Locating Repairs, by Yogesh Raj

The recent overnight floods in residential areas in the Kathmandu Valley, landslides in the mid-hills across the country, and major rivers running above the red-alert levels, have triggered flashes of furious opinion and complaint in the Nepali media once again about the ways in which natural disasters are responded to by the Nepali state and society. On a more exasperating note, a senior researcher colleague raised this question in a recent meeting: Will the Nepali state and society ever remember and learn from the past? He was referring to the ways in which state organs such as the Nepal Reconstruction Authority (NRA), its partner organizations and various individuals are running post-disaster reconstruction activities, as if the past did not matter. He wondered whether the experience of the Great Earthquake of 1934 had in any way shaped the administration and management of the programmes that followed the 2015 Earthquake, or whether lessons learned during the 2014 floods had tangibly helped in providing early warning and relief operations in the aftermath of the 2018 flooding in the Valley.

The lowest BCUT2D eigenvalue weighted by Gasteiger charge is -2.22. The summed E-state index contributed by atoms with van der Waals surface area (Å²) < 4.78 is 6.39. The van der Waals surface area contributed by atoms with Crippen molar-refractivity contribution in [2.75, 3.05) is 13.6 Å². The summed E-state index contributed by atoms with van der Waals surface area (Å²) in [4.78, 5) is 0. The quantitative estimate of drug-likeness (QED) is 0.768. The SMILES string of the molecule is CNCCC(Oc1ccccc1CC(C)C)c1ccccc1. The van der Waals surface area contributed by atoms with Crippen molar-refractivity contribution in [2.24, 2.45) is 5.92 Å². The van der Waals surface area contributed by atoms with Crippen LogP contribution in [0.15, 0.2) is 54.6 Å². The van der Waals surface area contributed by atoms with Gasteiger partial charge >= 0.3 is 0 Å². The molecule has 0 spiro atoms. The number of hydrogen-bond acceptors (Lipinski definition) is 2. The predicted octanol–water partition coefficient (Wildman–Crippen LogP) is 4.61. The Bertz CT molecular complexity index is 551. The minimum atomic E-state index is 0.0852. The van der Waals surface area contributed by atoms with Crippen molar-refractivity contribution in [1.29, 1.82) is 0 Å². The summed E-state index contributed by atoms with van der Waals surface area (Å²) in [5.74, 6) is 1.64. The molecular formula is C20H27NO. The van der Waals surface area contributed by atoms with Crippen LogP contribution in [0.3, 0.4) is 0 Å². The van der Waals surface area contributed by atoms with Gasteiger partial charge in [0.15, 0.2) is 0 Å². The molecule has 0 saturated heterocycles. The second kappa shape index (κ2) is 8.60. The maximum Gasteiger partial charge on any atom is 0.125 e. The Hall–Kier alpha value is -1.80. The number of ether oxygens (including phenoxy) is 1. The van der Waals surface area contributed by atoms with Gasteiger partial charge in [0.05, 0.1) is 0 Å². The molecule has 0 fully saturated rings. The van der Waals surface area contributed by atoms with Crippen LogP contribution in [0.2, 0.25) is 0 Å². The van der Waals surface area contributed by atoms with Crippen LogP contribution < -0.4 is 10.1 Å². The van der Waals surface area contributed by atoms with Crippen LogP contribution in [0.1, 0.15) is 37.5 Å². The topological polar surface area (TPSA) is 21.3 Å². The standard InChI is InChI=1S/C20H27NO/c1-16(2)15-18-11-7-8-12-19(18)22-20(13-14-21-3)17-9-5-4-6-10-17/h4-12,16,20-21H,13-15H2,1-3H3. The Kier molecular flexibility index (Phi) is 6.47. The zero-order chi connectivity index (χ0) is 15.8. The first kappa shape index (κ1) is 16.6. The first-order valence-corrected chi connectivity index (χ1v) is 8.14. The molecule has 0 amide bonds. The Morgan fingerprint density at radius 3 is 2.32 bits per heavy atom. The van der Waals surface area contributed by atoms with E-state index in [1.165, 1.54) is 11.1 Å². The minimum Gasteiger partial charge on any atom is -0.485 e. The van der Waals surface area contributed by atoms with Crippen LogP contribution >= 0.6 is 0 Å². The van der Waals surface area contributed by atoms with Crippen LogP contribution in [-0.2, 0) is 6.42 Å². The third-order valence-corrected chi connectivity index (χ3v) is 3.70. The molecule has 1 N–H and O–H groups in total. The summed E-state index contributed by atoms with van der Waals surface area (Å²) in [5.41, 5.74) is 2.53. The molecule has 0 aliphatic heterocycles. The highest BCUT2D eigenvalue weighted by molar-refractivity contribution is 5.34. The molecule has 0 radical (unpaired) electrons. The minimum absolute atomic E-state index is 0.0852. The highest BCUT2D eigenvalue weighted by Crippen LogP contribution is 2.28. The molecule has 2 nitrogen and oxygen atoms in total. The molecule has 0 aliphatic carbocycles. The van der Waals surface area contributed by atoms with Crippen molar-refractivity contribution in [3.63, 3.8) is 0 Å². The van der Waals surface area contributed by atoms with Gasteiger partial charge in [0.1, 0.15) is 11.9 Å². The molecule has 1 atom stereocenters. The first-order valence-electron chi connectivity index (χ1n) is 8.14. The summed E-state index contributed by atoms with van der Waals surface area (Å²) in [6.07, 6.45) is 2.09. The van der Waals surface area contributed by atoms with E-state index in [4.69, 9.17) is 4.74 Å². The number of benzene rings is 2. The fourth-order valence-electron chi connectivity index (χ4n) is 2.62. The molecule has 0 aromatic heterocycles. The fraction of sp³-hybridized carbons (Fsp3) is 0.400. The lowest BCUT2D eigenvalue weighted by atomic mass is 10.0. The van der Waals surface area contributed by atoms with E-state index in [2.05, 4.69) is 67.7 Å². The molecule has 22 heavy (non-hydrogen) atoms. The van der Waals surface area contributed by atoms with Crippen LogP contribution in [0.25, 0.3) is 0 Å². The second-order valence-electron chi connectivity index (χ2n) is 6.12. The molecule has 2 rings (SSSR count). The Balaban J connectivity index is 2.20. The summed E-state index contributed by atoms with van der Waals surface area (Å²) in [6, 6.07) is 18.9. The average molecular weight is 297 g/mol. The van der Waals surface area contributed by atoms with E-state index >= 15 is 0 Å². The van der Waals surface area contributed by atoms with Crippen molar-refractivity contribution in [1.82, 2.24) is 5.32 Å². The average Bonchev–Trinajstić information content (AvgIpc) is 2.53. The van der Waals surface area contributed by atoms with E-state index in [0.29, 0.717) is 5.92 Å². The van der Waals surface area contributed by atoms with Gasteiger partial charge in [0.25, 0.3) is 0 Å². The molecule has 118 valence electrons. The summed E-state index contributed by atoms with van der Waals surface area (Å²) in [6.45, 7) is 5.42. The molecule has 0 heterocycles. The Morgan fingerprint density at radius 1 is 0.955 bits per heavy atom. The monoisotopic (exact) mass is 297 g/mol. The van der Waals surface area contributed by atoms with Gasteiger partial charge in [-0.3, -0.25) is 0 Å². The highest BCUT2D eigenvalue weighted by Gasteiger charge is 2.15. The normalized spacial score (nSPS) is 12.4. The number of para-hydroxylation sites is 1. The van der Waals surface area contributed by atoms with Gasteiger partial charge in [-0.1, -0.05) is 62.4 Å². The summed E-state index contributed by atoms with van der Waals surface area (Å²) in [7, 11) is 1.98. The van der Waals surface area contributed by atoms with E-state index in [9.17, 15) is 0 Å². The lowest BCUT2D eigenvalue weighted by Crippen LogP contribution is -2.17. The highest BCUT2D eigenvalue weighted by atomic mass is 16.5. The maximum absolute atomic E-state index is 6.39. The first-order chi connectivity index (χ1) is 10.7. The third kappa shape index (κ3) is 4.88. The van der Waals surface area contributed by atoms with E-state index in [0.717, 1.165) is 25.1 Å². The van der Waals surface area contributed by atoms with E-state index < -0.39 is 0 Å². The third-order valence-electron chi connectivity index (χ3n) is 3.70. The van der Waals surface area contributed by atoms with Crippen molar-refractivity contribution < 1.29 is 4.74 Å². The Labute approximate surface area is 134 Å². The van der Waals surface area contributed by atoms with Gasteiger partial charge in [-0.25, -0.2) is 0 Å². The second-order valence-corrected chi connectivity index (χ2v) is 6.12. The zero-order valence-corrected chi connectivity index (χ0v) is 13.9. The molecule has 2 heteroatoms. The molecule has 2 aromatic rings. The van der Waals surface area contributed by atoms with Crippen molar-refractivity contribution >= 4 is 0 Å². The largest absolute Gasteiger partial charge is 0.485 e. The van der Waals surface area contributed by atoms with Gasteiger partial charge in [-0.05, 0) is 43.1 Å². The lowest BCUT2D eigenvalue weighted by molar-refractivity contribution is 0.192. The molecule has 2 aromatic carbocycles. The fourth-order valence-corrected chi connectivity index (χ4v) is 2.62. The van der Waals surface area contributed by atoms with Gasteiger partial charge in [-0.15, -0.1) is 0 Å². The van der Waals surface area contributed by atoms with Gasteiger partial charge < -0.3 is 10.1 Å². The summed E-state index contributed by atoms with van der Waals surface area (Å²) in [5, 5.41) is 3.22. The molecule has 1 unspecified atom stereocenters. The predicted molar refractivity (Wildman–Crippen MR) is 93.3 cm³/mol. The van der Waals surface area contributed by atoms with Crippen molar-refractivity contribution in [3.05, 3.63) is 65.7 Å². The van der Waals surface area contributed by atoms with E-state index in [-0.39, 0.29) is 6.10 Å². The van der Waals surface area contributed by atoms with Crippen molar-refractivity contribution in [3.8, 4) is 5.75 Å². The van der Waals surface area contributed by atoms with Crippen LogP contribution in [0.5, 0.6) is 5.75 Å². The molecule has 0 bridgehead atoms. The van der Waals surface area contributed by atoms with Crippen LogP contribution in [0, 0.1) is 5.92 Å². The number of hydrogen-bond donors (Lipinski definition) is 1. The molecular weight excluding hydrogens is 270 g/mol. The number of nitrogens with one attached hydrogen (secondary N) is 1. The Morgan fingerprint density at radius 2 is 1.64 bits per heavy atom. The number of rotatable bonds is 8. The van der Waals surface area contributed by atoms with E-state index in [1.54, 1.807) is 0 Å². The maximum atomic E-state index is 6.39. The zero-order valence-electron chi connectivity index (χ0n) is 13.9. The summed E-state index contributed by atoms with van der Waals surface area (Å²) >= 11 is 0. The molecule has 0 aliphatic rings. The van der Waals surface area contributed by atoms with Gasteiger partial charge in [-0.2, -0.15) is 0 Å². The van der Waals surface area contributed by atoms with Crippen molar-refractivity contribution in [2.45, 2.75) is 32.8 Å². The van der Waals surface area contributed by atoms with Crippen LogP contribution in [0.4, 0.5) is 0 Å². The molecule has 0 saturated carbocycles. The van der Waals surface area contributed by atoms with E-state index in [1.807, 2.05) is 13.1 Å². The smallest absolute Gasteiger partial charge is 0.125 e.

If states and societies do not learn from the past, what is the point of recalling traumatic moments while analyzing previous disasters? If gestures of commemoration are so empty of the potential to make us act more maturely, why do we invest in researching those rituals? If amnesia always plagues the bureaucracy that is designed to act swiftly with a built-in memory during recurrent natural disasters, why stress the need to design the measures they take in the light of historical experience at all? Put differently, have we really understood the logic of the short spells of emotional humanism in personal narratives and of rhetorical humanism in public discourse, given the indications that both the state and affected societies soon forget (deliberately or habitually so, in some cases) the urgent calls to make use of historical experience?


These questions clearly have practical importance. They also go straight to the social value of our academic enterprise, with ever-increasing burdens on us historians to prove the usefulness of the knowledge we produce.  The theoretical significance of these questions, however, seems to me more interesting.